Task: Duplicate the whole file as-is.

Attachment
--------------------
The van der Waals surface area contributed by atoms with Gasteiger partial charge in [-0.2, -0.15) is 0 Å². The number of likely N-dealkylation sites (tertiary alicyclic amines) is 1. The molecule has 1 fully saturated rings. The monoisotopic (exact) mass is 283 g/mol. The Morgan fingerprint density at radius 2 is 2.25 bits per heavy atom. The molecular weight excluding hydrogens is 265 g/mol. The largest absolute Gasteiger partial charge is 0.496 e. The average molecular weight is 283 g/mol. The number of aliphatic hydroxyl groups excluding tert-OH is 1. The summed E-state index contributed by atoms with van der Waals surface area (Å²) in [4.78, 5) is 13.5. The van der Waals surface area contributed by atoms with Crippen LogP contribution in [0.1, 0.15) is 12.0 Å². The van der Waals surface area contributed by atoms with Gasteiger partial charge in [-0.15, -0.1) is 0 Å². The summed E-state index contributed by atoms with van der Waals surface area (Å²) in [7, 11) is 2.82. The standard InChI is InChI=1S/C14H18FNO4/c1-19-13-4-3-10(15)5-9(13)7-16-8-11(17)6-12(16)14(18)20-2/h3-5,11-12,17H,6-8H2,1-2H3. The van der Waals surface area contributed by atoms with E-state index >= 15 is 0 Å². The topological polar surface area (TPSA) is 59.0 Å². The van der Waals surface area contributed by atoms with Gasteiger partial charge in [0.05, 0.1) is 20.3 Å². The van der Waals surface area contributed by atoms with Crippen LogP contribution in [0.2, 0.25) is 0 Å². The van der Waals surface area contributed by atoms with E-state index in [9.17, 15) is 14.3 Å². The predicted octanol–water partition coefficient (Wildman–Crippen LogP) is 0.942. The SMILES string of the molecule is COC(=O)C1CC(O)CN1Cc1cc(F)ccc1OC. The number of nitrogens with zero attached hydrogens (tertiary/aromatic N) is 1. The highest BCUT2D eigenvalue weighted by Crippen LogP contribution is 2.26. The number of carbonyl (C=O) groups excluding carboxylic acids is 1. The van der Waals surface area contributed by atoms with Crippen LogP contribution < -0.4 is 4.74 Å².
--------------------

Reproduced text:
The van der Waals surface area contributed by atoms with Gasteiger partial charge in [-0.2, -0.15) is 0 Å². The number of likely N-dealkylation sites (tertiary alicyclic amines) is 1. The molecule has 1 fully saturated rings. The monoisotopic (exact) mass is 283 g/mol. The Morgan fingerprint density at radius 2 is 2.25 bits per heavy atom. The molecular weight excluding hydrogens is 265 g/mol. The largest absolute Gasteiger partial charge is 0.496 e. The average molecular weight is 283 g/mol. The number of aliphatic hydroxyl groups excluding tert-OH is 1. The summed E-state index contributed by atoms with van der Waals surface area (Å²) in [4.78, 5) is 13.5. The van der Waals surface area contributed by atoms with Crippen LogP contribution in [0.1, 0.15) is 12.0 Å². The van der Waals surface area contributed by atoms with Gasteiger partial charge in [-0.15, -0.1) is 0 Å². The summed E-state index contributed by atoms with van der Waals surface area (Å²) in [7, 11) is 2.82. The standard InChI is InChI=1S/C14H18FNO4/c1-19-13-4-3-10(15)5-9(13)7-16-8-11(17)6-12(16)14(18)20-2/h3-5,11-12,17H,6-8H2,1-2H3. The van der Waals surface area contributed by atoms with E-state index >= 15 is 0 Å². The topological polar surface area (TPSA) is 59.0 Å². The van der Waals surface area contributed by atoms with Gasteiger partial charge in [0.05, 0.1) is 20.3 Å². The van der Waals surface area contributed by atoms with Crippen LogP contribution in [0.2, 0.25) is 0 Å². The van der Waals surface area contributed by atoms with E-state index in [9.17, 15) is 14.3 Å². The predicted octanol–water partition coefficient (Wildman–Crippen LogP) is 0.942. The SMILES string of the molecule is COC(=O)C1CC(O)CN1Cc1cc(F)ccc1OC. The number of nitrogens with zero attached hydrogens (tertiary/aromatic N) is 1. The highest BCUT2D eigenvalue weighted by Crippen LogP contribution is 2.26. The number of carbonyl (C=O) groups excluding carboxylic acids is 1. The van der Waals surface area contributed by atoms with Crippen LogP contribution < -0.4 is 4.74 Å².